23. Exceptions, con’t • ORR may authorize cross-enrollment at the end of the year for: • Joint sites where one of the VOLAGs has exhausted its slots. • The affiliate should contact the VOLAG with unused slots. • VOLAGs will coordinate with ORR for approval. • In rare instances, to ensure that all slots are utilized.

  24. Budgeting your Slots • Sites are given a finite number of slots to use each program year. • There is competition for slots and they are limited. • Enroll those who need MG, but pace yourself when possible. • Although there have been times where ORR has provided supplemental slots, this is never a guarantee.

  25. Budgeting Slots, con’t • If any affiliate leaves slots unused, the entire network suffers. • Strategize carefully – don’t save all your slots for the bulge! • If you have sub-offices, you may reallocate slots among them without prior approval. • Communicate with your national office regularly if concerns arise about too many or too few slots.

  26. SPLITTING CASES

  27. Cases may be split prior to enrollment. • Each new case must maintain eligibility for the program • Possible reasons for splitting: • Some members of the case are ineligible • Members will live in different households • Some members will be served under different programs

  28. Documenting the Split • Rationale • Outcomes • Each separate MG case must have its own section in the file.

  29. Splitting a Case After Enrollment Allowable only if: • Part of the case out-migrates • At 120 days, part of the case chooses to stay in the program and part chooses to leave Note that if any member of the case accesses cash assistance at any time during the MG Service period, the entire case is dropped from the MG program.

  30. Joining or Merging Cases • Allowable only under rare circumstances-contact your national agency for specific policy. • Must be joined in a way that is in accordance with the household composition of your state • Cases must have the same date of eligibility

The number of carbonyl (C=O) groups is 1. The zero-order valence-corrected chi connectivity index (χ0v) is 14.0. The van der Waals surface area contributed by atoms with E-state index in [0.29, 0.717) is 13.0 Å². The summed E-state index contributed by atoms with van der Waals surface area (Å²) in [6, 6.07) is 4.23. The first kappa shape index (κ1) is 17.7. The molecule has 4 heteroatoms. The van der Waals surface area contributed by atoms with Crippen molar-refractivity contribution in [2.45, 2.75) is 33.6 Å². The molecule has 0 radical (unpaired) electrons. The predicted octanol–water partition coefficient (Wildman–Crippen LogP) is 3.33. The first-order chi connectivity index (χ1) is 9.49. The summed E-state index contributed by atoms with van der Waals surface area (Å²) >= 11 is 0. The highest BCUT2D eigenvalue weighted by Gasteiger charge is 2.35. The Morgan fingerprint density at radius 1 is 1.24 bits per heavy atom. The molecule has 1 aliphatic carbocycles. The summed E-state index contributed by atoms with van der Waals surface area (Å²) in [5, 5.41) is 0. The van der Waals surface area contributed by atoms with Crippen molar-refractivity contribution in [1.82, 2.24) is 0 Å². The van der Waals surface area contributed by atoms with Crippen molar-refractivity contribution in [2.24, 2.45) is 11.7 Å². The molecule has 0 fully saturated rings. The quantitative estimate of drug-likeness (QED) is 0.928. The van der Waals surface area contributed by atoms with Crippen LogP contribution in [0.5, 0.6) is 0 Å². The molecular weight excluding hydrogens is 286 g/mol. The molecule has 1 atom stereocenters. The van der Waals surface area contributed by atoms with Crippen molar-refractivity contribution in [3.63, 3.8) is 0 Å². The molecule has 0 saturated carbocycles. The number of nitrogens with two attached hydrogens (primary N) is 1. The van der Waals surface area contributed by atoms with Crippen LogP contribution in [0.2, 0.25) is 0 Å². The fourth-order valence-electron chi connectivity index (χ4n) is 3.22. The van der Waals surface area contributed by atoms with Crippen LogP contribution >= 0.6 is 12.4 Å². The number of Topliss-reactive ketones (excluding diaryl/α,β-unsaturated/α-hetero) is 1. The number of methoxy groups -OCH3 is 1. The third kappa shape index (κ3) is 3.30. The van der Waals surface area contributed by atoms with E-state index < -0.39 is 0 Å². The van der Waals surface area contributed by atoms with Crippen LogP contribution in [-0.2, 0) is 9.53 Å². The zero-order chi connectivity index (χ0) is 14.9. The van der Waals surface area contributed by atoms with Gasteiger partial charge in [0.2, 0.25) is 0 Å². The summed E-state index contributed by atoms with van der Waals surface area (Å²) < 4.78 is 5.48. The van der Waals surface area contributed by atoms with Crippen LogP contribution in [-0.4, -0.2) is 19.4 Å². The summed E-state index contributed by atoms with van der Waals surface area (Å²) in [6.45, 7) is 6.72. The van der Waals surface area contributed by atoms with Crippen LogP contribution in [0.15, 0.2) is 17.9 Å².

31. Matching Grant Orientation All enrolled clients should receive orientation to the MG program. Sanctioning procedures must be presented to clients at the time of enrollment. Clients may be sanctioned from the MG program if they fail to comply with the terms of the MG agreement letter or the resettlement plan. Orientation does not necessarily need to be only one session, but is also often provided on an on-going basis. Translation must be provided if necessary.

  32. Matching Grant Orientation:MG Agreement This form must clearly state in both English and the client’s native language:                   a. Services and support the agency will provide to the client                   b. Duration of the MG program                   c. Client’s rights and responsibilities                   d. Agency’s rights and responsibilities                   e. Agency’s sanctioning policy This form/letter is to be signed and dated by each adult enrolled in the MG program as well as the MG case manager A copy should be given to the client

  33. Matching Grant Orientation:Development of Resettlement Plan Describes the steps and projected timeframes to be taken by the client and the agency to work towards the earliest possible employment placement. Assesses the client’s individual employment skills and establish with the client both short- and long-term employment goals. Assesses the client’s barriers to employment (e.g. lack of transportation, need for childcare, limited English language skills) and establish with the client a plan to overcome these barriers. Clearly states the amount of earnings necessary to be considered self-sufficient. The resettlement plan should be reviewed with the client regularly to ensure that progress is being made. The short-term employment goal should be achievable during the MG period.

  34. Raising Matching Resources